ALS: I built my visual style with the cinematographer Sean Pavlin who did all my short films with me. So we were really building this kind of this style from our first project together. It's hard to pinpoint exactly how we create it but I really like when we are close to the character. I like to create a kind of melancholic aesthetic and ambience, but also colourful. I like opposites, so the film is dark, but also colourful. So we played a lot with opposites. I think the word “playful” was the key word for the art department and the writing process. But it was a specific tone - to follow this little path between comedy and melancholy and play with attraction and repulsion. Always to be on that thin line was the big challenge. With the visual style I wanted to play with the emptiness but also something really full and to play with eras as well. We were inspired by coming of age films from the beginning of the 2000 but also a lot of old vampire films.

Do you have a favourite vampire film?

Club Zero gathering
Club Zero gathering
ALS:The Hunger with David Bowie. This film was the first film that I saw when I was younger, where vampires were not just bloodthirsty creatures, but had an inner struggle. And from that moment I started to see vampires as creatures who really suffer from loneliness. They are so powerful, but they are so alone in the sense.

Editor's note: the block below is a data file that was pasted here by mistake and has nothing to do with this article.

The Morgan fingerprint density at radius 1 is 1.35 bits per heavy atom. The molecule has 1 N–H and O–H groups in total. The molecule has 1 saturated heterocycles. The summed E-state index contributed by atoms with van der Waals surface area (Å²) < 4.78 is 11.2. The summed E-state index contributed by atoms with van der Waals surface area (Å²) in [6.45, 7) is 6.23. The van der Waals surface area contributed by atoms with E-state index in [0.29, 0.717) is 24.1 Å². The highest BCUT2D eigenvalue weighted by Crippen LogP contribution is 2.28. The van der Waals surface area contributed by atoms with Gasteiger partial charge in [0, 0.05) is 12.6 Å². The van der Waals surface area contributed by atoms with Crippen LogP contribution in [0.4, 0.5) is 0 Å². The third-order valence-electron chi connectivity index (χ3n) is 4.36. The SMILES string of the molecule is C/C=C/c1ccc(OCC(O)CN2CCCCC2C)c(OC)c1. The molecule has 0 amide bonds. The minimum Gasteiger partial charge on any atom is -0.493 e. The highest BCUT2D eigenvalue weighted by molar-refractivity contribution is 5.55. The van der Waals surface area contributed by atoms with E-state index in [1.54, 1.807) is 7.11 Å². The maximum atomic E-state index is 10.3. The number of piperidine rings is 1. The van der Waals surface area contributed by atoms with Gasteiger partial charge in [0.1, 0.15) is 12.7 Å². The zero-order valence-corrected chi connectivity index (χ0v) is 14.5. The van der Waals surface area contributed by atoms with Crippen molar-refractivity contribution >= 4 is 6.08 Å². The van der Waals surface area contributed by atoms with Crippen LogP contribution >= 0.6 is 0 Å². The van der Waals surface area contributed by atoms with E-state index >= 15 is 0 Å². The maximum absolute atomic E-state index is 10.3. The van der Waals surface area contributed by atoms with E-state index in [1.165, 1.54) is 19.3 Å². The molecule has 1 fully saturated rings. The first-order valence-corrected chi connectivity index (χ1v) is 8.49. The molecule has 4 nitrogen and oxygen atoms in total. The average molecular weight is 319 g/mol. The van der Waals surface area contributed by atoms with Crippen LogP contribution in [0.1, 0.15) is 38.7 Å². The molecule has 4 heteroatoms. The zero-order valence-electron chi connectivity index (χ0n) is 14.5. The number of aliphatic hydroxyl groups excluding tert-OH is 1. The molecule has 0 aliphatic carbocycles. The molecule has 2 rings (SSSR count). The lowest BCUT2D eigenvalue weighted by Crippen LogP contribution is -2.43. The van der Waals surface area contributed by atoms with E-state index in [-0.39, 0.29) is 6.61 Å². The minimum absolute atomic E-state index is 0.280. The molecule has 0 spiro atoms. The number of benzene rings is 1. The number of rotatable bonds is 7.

Inevitably an element of horror branding that comes with a vampire movie, but you really do steer away from gore. The blood is most often played for laughs, like when she sucks the blood through a straw.

ASLI like to play with off-frame tension and I like it when a filmmaker does that. And sometimes it's more powerful than actually seeing the thing. And it wasn't my intention to go deep into the horror of vampires.

There’s clever interplay between the two main roles, they really spark off one another. How hard was it to cast

ASL: For Sasha, I have already had Sara Montpetit in mind, but I I did an audition with her and I met other great actresses so I was hesitating. But Sara really had something mysterious about her and I could picture her as a vampire from the beginning. And for Paul, it was a harder character to find because I wanted to, like play a little bit that he is on the spectrum. Young actors didn't have a lot of predisposition for something far from their own personality. But Félix-Antoine Bénard, when he arrived with this predisposition, it was so strong and so believable that for me, Paul was right in front of me. And when I mixed both of the actors together, it was like there was no way back. They were so good together. They weren’t sure the audition went well, because it was awkward between them. Because something happened and Felix-Antoine had this thing in mind. And Sara was playing different things. So he didn’t know how to work with her and Sara thought the same thing. But that was I was looking for, this kind of awkwardness. They were both curious aboutoen another but also, they were both little weird, but in different ways. It was really special this audition, and after that, I was sure.